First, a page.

He said, "I want you there, Buzzie."
I said, "Sandy, I can't have my picture taken with you and then have Walter pick up a newspaper in Japan and say, 'Well, this is great! My man's retiring, and he can't even wait for me to come back.' "
And Sandy said, "Well, I'm going to do it anyway."
I said, "What's the hurry, Sandy?"
And he said something about he was tired of being deceitful to his friends, and he thought it was coming out in one of the newspapers, and he wanted to be fair to all the reporters.
I said, "Sandy, I'm sorry, but I can't have anything to do with it."
He said, "Well, I'm sorry, too, Buzzie. I wanted your smiling face there. I'll go ahead and make the announcement tomorrow in the office."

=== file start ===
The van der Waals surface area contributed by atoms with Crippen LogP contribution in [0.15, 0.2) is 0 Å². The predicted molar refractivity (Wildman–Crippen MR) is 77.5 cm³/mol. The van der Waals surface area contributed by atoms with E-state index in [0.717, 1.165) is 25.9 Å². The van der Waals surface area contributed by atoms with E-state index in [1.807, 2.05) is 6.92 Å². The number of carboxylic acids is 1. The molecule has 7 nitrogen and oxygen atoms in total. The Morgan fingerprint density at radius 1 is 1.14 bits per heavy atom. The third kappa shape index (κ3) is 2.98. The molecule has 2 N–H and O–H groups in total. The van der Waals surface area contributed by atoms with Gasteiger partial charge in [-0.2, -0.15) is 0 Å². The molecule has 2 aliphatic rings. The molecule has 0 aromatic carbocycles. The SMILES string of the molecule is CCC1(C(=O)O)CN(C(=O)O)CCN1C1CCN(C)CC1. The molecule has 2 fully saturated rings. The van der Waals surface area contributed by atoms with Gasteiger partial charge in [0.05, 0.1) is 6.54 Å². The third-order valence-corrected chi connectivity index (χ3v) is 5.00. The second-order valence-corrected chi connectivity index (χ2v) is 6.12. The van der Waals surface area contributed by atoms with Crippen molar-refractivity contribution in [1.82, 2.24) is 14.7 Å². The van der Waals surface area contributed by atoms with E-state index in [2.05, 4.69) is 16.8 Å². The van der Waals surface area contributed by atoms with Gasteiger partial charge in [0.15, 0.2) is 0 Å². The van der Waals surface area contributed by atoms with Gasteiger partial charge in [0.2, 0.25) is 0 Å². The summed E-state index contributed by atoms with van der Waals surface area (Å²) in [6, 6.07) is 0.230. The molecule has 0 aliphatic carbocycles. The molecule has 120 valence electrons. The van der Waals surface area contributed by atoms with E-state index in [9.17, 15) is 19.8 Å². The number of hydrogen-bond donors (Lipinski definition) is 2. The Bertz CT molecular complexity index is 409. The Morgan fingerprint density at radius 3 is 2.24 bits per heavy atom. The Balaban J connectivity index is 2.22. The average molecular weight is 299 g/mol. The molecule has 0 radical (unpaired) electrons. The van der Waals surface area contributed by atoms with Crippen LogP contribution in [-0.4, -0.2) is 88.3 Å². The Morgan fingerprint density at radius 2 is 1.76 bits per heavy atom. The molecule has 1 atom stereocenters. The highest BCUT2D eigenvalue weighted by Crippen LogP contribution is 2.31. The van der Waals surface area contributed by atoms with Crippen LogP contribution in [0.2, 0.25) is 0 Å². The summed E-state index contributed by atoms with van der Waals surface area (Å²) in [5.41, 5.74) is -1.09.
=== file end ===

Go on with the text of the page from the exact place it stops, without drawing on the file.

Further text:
And I said, "No, you won't. No chance! If you have the press conference in the office, then it looks like I'm condoning the fact that you're quitting while Walter's away."
He said, "O.K., then I'll announce my retirement someplace else."
The next day Sandy made his announcement at 1:15 in the Beverly Wilshire Hotel, but the Los Angeles reporters had been scooped. The San Diego Union was already on the streets announcing the retirement of the great pitcher, and the wire services had flashed the story coast to coast. Sandy's friend, Phil Collier, had learned of the impending retirement the night before and had beaten everybody else by a clean 12 hours. There was just one little error in his story. It said that the Dodgers had called a press conference for one o'clock. Thus it was pretty clear to me that Collier had found out about the retirement plans before I had vetoed any official Dodger participation.